I think this is the biggest issue that we face with all the new 'do this/don't do that' rhetoric.  Sometimes people make it impossible for interaction because they become upset/offended if the interaction isn't exactly what they want it to be, even if it's sincere and means no harm.  All that does is get people to stop trying because it's uncomfortable to exist in a no-win situation.  

The ramifications may be even worse than that.  Tacit segregation.  I think a well-meaning white person could understandably be upset and offended at being characterized as a "racist" for behavior that was intended to be sincere and benign.  The person may thereafter - whether consciously or otherwise - choose to avoid black folks for fear of A) giving unintended offense, and/or B) being falsely accused of racism, of hating black people because of the color of their skin.  

I don't think that reaction is good, but it's understandable.

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This isn't to say that well meaning but harmful practices and words or actions by white people should be ignored or tolerated by people of color so that white people don't become uncomfortable.

I agree.  I think there are plenty of ways to educate and persuade and correct without resorting to vicious rhetoric and accusations.

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People need to be able to speak up if something personally hurts or offends, but it's also useful to remember that the response will serve a high purpose if it's focus on keeping this person--who is, however awkwardly, trying to be a friend--a friend.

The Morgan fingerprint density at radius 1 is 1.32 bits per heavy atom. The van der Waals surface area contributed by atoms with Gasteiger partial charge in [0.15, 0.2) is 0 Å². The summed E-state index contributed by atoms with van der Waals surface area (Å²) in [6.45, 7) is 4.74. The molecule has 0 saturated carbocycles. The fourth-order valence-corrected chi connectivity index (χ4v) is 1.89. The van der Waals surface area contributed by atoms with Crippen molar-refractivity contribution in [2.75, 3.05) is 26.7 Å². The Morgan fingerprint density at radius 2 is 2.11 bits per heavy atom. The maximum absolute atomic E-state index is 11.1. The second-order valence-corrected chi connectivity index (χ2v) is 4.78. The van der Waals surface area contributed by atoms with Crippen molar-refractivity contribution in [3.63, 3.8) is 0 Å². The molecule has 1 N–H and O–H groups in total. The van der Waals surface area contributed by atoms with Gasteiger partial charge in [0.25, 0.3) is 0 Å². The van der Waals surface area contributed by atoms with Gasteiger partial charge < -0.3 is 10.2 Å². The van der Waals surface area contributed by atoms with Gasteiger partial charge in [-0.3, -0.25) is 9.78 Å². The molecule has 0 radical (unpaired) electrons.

Speaking pragmatically, if POC want white people to change and do better then gently educating (and sometimes overlooking the minor things at first while education takes place) will get the job done better and faster than reacting in ways that are likely to make people just quit trying at all and keep their distance.

Well said.

Thanks,

-Smac

Edited by smac97
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12 minutes ago, smac97 said:

The problem here is that I think we're setting ourselves up for failure. 

White students not directly addressing a POC's skin color is bad because it limits their "ability to appreciate individualism" and "minimize{s} the struggles of {people of color}," or else can be unilaterally and subjectively and arbitrarily criticized as evidence of "unconscious bias."

On the other hand, a comment or question or look from a white student that does address a POC's skin color can also be unilaterally and subjectively and arbitrarily criticized as evidence of "unconscious bias" or "implicit bias" or "privilege" or "racism."

To be sure, there are comments and behaviors that are demonstrably racist.  But there is also a lot of awkwardness, social ineptitude, ignorance, and so on.  A remark may come across as weird or uncomfortable, but I think reflexively imputing racial hatred all the time can create some real problems.

I guess I have some concerns about the "mixed signals" that seem to be out there.  A lot.  I am also concerned about the constant emphasis on race and racism.  I think Morgan Freemand and Dr. King were on to something.

Thanks,

-Smac

This is exactly correct. The current "conversation" on racism and racist behavior says that racism is in the eye of the beholder but ought to be punished as an offense against the wider society. Responsible rulemaking in such an environment is a minefield.